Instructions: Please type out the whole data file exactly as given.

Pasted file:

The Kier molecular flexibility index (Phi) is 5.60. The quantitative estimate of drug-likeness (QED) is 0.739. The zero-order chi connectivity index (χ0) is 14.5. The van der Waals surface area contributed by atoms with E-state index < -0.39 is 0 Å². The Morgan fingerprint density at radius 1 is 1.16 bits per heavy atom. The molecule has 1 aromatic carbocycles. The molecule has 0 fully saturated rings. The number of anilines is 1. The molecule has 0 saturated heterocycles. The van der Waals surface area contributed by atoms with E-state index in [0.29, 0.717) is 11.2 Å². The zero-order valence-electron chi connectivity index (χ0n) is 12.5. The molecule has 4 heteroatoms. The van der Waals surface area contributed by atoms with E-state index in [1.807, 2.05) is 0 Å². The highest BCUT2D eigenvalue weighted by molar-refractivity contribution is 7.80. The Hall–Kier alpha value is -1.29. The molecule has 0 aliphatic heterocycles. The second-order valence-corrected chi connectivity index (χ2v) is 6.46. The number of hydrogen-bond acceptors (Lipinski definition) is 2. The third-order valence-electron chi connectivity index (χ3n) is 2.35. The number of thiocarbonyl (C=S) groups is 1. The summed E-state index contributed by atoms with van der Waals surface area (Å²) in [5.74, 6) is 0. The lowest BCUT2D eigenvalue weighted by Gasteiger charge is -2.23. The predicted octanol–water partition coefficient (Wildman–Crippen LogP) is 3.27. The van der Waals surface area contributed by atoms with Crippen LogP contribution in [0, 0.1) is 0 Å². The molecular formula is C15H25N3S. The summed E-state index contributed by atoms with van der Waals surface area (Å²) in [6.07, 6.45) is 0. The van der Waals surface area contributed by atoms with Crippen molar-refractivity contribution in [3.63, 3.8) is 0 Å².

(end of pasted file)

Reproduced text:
The Kier molecular flexibility index (Phi) is 5.60. The quantitative estimate of drug-likeness (QED) is 0.739. The zero-order chi connectivity index (χ0) is 14.5. The van der Waals surface area contributed by atoms with E-state index < -0.39 is 0 Å². The Morgan fingerprint density at radius 1 is 1.16 bits per heavy atom. The molecule has 1 aromatic carbocycles. The molecule has 0 fully saturated rings. The number of anilines is 1. The molecule has 0 saturated heterocycles. The van der Waals surface area contributed by atoms with E-state index in [0.29, 0.717) is 11.2 Å². The zero-order valence-electron chi connectivity index (χ0n) is 12.5. The molecule has 4 heteroatoms. The van der Waals surface area contributed by atoms with E-state index in [1.807, 2.05) is 0 Å². The highest BCUT2D eigenvalue weighted by molar-refractivity contribution is 7.80. The Hall–Kier alpha value is -1.29. The molecule has 0 aliphatic heterocycles. The second-order valence-corrected chi connectivity index (χ2v) is 6.46. The number of hydrogen-bond acceptors (Lipinski definition) is 2. The third-order valence-electron chi connectivity index (χ3n) is 2.35. The number of thiocarbonyl (C=S) groups is 1. The summed E-state index contributed by atoms with van der Waals surface area (Å²) in [5.74, 6) is 0. The lowest BCUT2D eigenvalue weighted by Gasteiger charge is -2.23. The predicted octanol–water partition coefficient (Wildman–Crippen LogP) is 3.27. The van der Waals surface area contributed by atoms with Crippen LogP contribution in [0, 0.1) is 0 Å². The molecular formula is C15H25N3S. The summed E-state index contributed by atoms with van der Waals surface area (Å²) in [6.07, 6.45) is 0. The van der Waals surface area contributed by atoms with Crippen molar-refractivity contribution in [3.63, 3.8) is 0 Å².